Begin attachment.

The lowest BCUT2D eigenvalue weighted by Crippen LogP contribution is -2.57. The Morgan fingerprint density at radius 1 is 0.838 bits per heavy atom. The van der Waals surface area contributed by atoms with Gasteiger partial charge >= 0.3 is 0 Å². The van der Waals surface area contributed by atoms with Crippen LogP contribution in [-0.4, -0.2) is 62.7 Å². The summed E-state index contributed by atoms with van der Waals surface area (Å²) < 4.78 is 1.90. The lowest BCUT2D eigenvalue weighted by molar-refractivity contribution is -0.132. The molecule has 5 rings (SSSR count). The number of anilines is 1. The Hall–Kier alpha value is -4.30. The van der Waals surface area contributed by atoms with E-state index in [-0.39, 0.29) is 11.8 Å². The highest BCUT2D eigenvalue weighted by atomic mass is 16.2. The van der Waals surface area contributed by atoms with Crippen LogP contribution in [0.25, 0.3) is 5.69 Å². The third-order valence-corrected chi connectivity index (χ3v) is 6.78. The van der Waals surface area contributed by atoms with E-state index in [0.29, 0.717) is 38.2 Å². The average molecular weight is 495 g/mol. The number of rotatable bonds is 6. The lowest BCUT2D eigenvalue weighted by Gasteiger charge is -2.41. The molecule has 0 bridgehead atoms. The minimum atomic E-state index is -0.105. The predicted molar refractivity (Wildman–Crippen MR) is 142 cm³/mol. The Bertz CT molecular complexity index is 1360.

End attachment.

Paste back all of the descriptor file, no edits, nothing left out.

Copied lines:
The lowest BCUT2D eigenvalue weighted by Crippen LogP contribution is -2.57. The Morgan fingerprint density at radius 1 is 0.838 bits per heavy atom. The van der Waals surface area contributed by atoms with Gasteiger partial charge >= 0.3 is 0 Å². The van der Waals surface area contributed by atoms with Crippen LogP contribution in [-0.4, -0.2) is 62.7 Å². The summed E-state index contributed by atoms with van der Waals surface area (Å²) < 4.78 is 1.90. The lowest BCUT2D eigenvalue weighted by molar-refractivity contribution is -0.132. The molecule has 5 rings (SSSR count). The number of anilines is 1. The Hall–Kier alpha value is -4.30. The van der Waals surface area contributed by atoms with E-state index in [-0.39, 0.29) is 11.8 Å². The highest BCUT2D eigenvalue weighted by atomic mass is 16.2. The van der Waals surface area contributed by atoms with Crippen LogP contribution in [0.25, 0.3) is 5.69 Å². The third-order valence-corrected chi connectivity index (χ3v) is 6.78. The van der Waals surface area contributed by atoms with E-state index in [0.29, 0.717) is 38.2 Å². The average molecular weight is 495 g/mol. The number of rotatable bonds is 6. The lowest BCUT2D eigenvalue weighted by Gasteiger charge is -2.41. The molecule has 0 bridgehead atoms. The minimum atomic E-state index is -0.105. The predicted molar refractivity (Wildman–Crippen MR) is 142 cm³/mol. The Bertz CT molecular complexity index is 1360.